Tens of thousands of emergency food parcels have been handed out to families across the Black Country and Staffordshire since the pandemic began – with food bank chiefs seeing a huge rise in demand.
Back in November they predicted this would only get worse as Christmas got closer – and now with just days to go until December 25, they say they are busier than they have ever been before.
Jen Coleman, CEO of the Black Country Food Bank, said the generosity of local people had been "absolutely mind-blowing" this Christmas – but she was concerned the problem wouldn't disappear after the festive season was over.
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She said: "We've had a lot more people, people who would never imagine they would need to use a food bank. A lot of society tipped over from surviving to not surviving – it has been very difficult financially. People have become unemployed or had delayed benefit claims.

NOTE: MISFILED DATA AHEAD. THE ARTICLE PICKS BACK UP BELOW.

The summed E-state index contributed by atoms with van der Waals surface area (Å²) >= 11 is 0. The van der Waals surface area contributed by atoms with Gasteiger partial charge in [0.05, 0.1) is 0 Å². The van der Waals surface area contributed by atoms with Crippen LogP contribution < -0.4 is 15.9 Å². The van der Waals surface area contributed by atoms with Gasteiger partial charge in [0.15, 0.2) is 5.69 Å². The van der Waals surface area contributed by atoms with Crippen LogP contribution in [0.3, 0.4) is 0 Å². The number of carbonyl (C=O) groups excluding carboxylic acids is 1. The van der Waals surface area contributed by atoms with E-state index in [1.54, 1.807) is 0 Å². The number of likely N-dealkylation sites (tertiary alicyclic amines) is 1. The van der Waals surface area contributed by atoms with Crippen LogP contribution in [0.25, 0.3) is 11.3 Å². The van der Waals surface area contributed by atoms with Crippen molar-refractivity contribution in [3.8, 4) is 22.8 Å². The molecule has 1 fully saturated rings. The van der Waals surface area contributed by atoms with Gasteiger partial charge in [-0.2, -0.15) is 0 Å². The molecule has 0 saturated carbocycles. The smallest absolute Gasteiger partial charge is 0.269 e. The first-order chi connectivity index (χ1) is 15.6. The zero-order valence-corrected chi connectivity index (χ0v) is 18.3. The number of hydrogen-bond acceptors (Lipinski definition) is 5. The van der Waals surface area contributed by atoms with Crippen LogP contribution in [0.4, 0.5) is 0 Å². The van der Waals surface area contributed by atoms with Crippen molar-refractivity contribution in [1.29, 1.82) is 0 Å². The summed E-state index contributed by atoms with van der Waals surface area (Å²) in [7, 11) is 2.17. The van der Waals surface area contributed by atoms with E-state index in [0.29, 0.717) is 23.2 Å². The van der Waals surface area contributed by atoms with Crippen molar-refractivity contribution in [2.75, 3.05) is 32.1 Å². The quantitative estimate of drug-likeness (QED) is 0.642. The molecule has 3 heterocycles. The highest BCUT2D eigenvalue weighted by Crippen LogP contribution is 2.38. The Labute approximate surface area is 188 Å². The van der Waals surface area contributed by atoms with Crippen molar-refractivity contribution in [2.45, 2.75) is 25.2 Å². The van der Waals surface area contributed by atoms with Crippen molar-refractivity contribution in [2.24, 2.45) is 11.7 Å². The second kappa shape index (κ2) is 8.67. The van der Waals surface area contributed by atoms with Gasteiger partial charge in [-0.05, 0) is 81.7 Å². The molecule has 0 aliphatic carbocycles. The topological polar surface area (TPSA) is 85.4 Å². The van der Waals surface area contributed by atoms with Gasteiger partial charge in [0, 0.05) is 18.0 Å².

"We're definitely busier than ever before. Without a doubt we've seen more people, and we're having to open our centres longer hours.
"What I can say though is that the generosity of the people of the Black Country has been absolutely mind blowing. We have been inundated with donations and help, it's like nothing we've ever seen.
"Every Christmas is busy but this year, we've had people drop stuff off every 10 minutes. It's just incredible."
The food bank saw demand rise by 21 per cent towards the end of September – but Jen said their Christmas figures won't become apparent until the New Year, which she anticipates will also be a busy time.
She added: "I think the effect on society is going to be a much longer game to try and sort out – it's going to take a long time to recover.
"It's shone a light on problems that already existed. For us, it's not a new story, it's just become a bigger story in 2020.
"The vaccine is brilliant but I don't think it will affect us in term of demand. We are concerned about what next year will bring."